Thursday, August 9, 2018

Not just the mythos but the ethos

For $250 million Amazon has purchased the television rights to The Lord of the Rings. Apparently the planned series will be set to take place before Fellowship of the Ring — a prequel series.  Hannah Long wonders "Can Amazon Maintain the Spirit of ‘The Lord of the Rings’?"
...[W]ithout the strong anchor of Tolkien’s worldview—the stories will be missing the strong elegiac resonance of Middle Earth.

Peter Jackson’s Hobbit trilogy made this mistake. The bombastic, colorful blockbusters relied heavily on intertextual references to iconic Lord of the Rings moments, from a pointless subplot introducing a character with no relevance to the plot of The Hobbit (the Necromancer), to randomly name-dropping characters like Aragorn. The Hobbit knew the notes of Tolkien’s world but not the tune. As a result, the story turns Tolkien’s beloved children’s story into a clowning, brainless blockbuster. ....

By contrast, Jackson’s Lord of the Rings trilogy caught, though imperfectly, the broad strokes of Tolkien’s ideas. The ring’s ability to stave off mortality and dominate creation is well-established in the trilogy. The story’s bittersweet ending was diluted by the removal of the Scouring of the Shire scene, but remains in Frodo’s gradual withdrawing from Middle Earth (it’s why the many endings of Return of the King are justified).

Sam Gamgee’s speech in The Two Towers film describing his hope for this beaten-up, broken-down world echoes Tolkien’s own belief, drawn from a passage of Chesterton, that despite the sadness of the Earth, “when you do love a thing, its gladness is a reason for loving it, and its sadness a reason for loving it more.”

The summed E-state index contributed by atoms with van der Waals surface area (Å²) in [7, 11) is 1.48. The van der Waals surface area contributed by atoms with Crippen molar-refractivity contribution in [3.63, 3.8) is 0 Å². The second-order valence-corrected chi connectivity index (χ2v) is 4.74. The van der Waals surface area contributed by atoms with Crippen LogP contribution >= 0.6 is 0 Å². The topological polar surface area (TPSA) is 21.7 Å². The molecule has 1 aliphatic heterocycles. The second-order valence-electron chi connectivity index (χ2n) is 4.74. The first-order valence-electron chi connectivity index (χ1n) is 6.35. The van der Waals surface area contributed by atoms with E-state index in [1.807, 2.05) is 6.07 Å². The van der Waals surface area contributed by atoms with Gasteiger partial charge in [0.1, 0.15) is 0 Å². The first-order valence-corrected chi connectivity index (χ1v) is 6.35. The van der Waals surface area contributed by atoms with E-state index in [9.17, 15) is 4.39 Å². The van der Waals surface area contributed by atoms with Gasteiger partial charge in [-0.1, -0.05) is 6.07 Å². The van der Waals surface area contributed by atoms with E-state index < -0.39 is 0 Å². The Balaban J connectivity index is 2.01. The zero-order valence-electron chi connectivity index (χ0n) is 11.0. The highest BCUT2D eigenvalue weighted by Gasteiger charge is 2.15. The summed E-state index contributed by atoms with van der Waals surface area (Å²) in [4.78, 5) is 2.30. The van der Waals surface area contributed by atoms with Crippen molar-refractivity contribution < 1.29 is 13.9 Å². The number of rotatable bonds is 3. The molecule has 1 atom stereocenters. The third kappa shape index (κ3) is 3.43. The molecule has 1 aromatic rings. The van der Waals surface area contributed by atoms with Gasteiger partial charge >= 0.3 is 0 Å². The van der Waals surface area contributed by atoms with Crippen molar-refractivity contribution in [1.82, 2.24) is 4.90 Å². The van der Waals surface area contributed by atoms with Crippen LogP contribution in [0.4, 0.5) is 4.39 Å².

Or as Sam puts it, “There’s some good in this world, Mr. Frodo. And it’s worth fighting for.”

Tolkien’s universe is full of opportunity for expansion, and he wasn’t opposed to the idea (in the same letter to his publisher, he spitballed about creating a myth so expansive that a whole culture could add to it). However, if Amazon wants to build an expanded universe, it will have to understand the universe it’s expanding.

With Amazon’s emphasis on new stories and addicting storylines, and with a successful but dumbed-down film franchise looming in audience’s memory, it could be easy to neglect the rich literary milieu to which it has gained the rights and just focus on crowd-pleasing spectacle. That would be a shame and a waste. For the story to ring true, Amazon must capture not just the mythos but the ethos of Tolkien’s world.